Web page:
‘Power Hour: How to Focus on Your Goals and Create a Life You Love’ by Adrienne Herbert, published by Hutchinson
In January 2017, Adrienne Herbert was offered a place in the London marathon. She had never run more than 10km before and wondered how on earth she would be able to fit training in with looking after her young son, working as a personal trainer and writing about health and wellbeing. She realised that the only way to manage was to get up an hour earlier – and so the Power Hour was born. This is Herbert’s first book and it’s bursting with ideas about making the most of the first hour of your day, pursuing your passions and achieving your goals.
‘Anything is Possible: Be Brave, Be Kind & Follow Your Dreams’ by Gareth Southgate, published by Century
“If I can go from a skinny, introverted teenager who was once told he wouldn’t make it as a footballer to someone who played for and managed his country, then I’m a clear example that anything is possible.” That’s the first line of England football manager Gareth Southgate’s motivating book, which features a foreword by Prince Charles, morale-boosting headings and lots of bullet points.
Southgate doesn’t baulk at detailing the famous moment in 1996 when he missed a vital penalty in the European Championships semi and dashed England’s hopes of making the final. As he says now: “Missing my penalty made me more resilient, and gave me a better perspective on life.”
‘Get a Grip, Love… And Other Helpful Mental Health Advice’ by Kate Lucey, published by HQ
Since Kate Lucey was diagnosed with depression six years ago, she’s experienced “everything from bad therapy, bad meds and bad friends, to good therapy and medication, and solutions that actually work”. In her wittily titled no-nonsense guide to mental health, she writes about her experiences of depression with insight, honesty and even humour, interweaving expert opinions and scientific research.
She says: “Nowadays, depression is very much still part of my life, but in a much more manageable place. Accepting that it’s sitting alongside me rather than just ignoring it and hoping it will just go away has made all the difference.”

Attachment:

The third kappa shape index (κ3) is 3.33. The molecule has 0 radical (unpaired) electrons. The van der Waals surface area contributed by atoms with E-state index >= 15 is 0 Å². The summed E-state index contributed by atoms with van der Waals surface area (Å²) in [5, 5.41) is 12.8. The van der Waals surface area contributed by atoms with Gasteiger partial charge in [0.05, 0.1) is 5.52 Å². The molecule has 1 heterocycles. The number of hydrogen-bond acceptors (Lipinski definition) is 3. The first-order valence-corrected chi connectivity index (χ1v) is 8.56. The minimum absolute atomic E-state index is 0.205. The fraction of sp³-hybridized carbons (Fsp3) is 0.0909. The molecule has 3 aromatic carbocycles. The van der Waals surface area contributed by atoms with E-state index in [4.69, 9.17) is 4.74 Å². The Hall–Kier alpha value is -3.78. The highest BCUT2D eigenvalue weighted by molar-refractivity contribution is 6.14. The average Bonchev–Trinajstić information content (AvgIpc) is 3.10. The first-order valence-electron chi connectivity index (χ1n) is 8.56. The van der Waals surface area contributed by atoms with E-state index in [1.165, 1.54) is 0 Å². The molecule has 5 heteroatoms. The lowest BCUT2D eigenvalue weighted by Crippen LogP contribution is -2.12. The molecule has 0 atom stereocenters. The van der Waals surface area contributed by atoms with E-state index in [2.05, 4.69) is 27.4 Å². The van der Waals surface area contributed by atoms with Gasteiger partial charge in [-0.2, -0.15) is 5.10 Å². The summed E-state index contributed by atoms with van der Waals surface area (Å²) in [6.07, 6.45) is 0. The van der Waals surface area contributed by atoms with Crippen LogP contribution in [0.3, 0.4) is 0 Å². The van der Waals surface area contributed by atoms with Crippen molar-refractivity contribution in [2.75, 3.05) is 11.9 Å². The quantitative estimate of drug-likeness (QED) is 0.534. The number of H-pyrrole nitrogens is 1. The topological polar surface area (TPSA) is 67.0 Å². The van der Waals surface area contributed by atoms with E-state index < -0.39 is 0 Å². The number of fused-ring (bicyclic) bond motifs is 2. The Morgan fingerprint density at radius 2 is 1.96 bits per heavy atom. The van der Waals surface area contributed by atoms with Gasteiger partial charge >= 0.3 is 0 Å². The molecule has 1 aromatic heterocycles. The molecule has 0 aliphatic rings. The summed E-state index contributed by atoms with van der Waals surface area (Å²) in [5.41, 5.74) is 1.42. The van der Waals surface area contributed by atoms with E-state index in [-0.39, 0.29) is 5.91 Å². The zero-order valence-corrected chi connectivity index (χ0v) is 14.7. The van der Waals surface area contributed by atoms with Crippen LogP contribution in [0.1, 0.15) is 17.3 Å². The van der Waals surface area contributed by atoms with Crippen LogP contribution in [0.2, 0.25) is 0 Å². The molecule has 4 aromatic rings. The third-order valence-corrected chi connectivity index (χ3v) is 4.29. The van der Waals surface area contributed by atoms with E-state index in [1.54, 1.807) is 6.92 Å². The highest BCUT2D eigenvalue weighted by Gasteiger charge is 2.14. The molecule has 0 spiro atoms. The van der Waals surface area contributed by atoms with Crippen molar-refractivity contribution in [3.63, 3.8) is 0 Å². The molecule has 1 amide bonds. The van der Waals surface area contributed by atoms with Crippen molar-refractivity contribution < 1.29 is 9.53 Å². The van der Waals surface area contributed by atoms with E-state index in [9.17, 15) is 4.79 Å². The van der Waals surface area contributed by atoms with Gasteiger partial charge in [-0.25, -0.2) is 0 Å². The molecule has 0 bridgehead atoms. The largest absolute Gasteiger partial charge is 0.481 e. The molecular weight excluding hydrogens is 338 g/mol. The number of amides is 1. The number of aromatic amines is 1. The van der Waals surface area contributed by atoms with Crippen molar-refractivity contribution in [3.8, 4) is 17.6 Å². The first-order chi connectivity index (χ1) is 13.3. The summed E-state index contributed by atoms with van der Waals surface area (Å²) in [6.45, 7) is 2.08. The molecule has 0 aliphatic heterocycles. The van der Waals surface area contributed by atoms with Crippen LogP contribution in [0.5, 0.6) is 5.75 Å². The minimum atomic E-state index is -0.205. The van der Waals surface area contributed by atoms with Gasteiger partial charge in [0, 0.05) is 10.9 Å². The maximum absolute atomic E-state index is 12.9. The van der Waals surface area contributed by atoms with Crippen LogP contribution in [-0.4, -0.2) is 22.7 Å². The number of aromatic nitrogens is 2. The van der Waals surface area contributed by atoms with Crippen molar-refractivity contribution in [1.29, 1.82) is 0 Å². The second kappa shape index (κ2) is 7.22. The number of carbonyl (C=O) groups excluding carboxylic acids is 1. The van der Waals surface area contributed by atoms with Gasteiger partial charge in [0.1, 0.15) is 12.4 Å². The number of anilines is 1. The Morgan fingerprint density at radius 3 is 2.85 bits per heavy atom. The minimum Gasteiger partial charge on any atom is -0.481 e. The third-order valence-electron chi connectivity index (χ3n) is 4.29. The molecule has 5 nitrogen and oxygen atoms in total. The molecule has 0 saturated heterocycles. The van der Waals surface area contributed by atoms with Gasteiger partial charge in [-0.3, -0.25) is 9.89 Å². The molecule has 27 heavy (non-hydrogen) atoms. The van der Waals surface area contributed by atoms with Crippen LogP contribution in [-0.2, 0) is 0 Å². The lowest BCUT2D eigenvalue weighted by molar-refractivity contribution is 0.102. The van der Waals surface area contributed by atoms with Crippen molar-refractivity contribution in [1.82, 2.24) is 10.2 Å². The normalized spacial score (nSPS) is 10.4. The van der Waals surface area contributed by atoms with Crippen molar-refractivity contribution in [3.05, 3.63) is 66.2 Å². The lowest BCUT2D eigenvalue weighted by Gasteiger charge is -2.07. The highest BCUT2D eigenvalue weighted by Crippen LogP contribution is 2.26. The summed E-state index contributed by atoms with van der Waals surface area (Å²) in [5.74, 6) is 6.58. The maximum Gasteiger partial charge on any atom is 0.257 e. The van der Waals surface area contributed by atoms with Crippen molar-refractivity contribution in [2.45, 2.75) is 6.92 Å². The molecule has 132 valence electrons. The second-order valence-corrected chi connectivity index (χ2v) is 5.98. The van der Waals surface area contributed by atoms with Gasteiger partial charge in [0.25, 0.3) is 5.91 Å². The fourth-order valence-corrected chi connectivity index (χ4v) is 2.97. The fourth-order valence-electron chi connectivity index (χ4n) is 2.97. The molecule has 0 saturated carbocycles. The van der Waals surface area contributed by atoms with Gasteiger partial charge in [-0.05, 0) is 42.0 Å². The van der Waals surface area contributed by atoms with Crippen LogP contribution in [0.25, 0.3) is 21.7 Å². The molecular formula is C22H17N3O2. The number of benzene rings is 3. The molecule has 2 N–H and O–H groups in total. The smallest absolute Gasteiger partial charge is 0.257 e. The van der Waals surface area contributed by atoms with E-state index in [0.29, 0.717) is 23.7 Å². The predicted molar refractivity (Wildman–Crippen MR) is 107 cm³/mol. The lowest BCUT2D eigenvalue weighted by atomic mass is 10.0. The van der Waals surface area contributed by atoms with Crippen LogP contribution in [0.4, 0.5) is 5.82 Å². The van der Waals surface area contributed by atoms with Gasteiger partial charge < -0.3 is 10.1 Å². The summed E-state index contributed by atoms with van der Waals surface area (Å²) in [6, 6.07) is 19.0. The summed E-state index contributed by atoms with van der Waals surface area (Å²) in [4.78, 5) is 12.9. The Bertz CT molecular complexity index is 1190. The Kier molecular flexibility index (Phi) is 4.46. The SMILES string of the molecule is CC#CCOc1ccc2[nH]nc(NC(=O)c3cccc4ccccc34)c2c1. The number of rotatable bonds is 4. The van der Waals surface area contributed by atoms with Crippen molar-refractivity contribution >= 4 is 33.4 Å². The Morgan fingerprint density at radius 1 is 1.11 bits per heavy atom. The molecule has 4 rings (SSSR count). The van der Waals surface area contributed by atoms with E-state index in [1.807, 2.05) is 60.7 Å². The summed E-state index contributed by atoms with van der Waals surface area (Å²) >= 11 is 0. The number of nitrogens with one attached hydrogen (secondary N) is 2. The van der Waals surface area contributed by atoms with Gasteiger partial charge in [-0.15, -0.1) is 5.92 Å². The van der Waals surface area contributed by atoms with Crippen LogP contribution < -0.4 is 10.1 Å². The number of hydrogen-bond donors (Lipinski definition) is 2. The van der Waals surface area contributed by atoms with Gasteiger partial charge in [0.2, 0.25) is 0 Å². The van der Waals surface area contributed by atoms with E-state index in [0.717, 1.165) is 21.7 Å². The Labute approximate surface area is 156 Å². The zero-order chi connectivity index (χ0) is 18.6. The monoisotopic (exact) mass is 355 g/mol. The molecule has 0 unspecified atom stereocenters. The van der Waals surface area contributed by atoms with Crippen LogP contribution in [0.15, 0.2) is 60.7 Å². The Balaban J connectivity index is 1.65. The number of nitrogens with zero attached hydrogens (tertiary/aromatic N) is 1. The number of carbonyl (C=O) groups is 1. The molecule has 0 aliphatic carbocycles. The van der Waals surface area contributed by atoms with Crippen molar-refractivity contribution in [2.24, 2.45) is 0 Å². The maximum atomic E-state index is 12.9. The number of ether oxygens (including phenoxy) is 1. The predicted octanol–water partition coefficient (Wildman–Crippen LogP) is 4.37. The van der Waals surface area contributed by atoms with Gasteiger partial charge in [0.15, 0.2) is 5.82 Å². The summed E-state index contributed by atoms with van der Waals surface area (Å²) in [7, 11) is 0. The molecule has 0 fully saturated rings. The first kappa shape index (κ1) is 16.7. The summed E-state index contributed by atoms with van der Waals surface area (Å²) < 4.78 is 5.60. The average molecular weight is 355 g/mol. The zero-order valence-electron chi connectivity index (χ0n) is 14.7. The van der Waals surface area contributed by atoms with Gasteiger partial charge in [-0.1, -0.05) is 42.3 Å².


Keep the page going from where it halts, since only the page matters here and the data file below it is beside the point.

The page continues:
‘Happiness Becomes You: A Guide to Changing Your Life For Good’ by Tina Turner, published by Harper Thorsons
With eight Grammys and hits like “What’s Love Got To Do With It?” and “Nutbush City Limits” to her name, the extraordinary Tina Turner has turned her talents to writing a self-care book. Buddhism has been a key part of her life for decades and she shows how her faith has enabled her to find happiness.
She grew up in Tennessee at a time when racism was rife, her mother left the family home when she was 11 and she later endured years of domestic violence during her marriage to Ike Turner. “If there’s one lesson I’ve learned, it’s that encountering adversity as I have, isn’t necessarily a bad thing,” she writes. “It’s what we make of it, how we use it to shape ourselves and our futures, that ultimately determines our success and happiness.”Source: Independent
‘Ten Times Happier: How To Let Go of What’s Holding You Back’ by Owen O’Kane, published by HQ
Owen O’Kane has worked as a psychotherapist in frontline health services for 25 years. In the follow-up to his first book, Ten to Zen, he sets out to free us from the things getting in the way of happiness and help us to live happier lives.
It’s fascinating to learn that humans have 60,000 to 80,000 thoughts per day, and 60 to 70 per cent of them can be negative. From how to move on from the past, to being satisfied with what we have rather than comparing ourselves to others, O’Kane’s book is full of wise, easy-to-follow advice.
‘The Awesome Power of Sleep: How Sleep Supercharges Your Teenage Brain’ by Nicola Morgan, published by Walker Books
Nicola Morgan has written a series of wellbeing and mental health guides for teenagers and she’s now turned her attention to the science of sleep. Her new book is aimed at teen readers but it is suitable for all ages, with the latest scientific research, practical advice on how to get the best night’s sleep, quizzes to ascertain how well you sleep and a template for keeping a sleep diary.
Engaging and user friendly, it also gets to grips with conundrums such as: do power naps work? Can some people manage on very little sleep? And how much sleep do we need at different ages?
‘Open: Why Asking for Help Can Save Your Life’ by Frankie Bridge, published by Cassell
Best-known as a member of The Saturdays, TV presenter Frankie Bridge opens up about the anxiety, depression and panic attacks she suffered for many years. She’s now an ambassador for Mind, the mental health charity, and also has a podcast, Open Mind, where she talks to guests about mental health.
Part memoir, part practical guide, Open also features notes from both her psychiatrist and psychologist and an afterword by Mind. It’s a brave and honest book about the importance of asking for help and staying hopeful, even in the bleakest of times.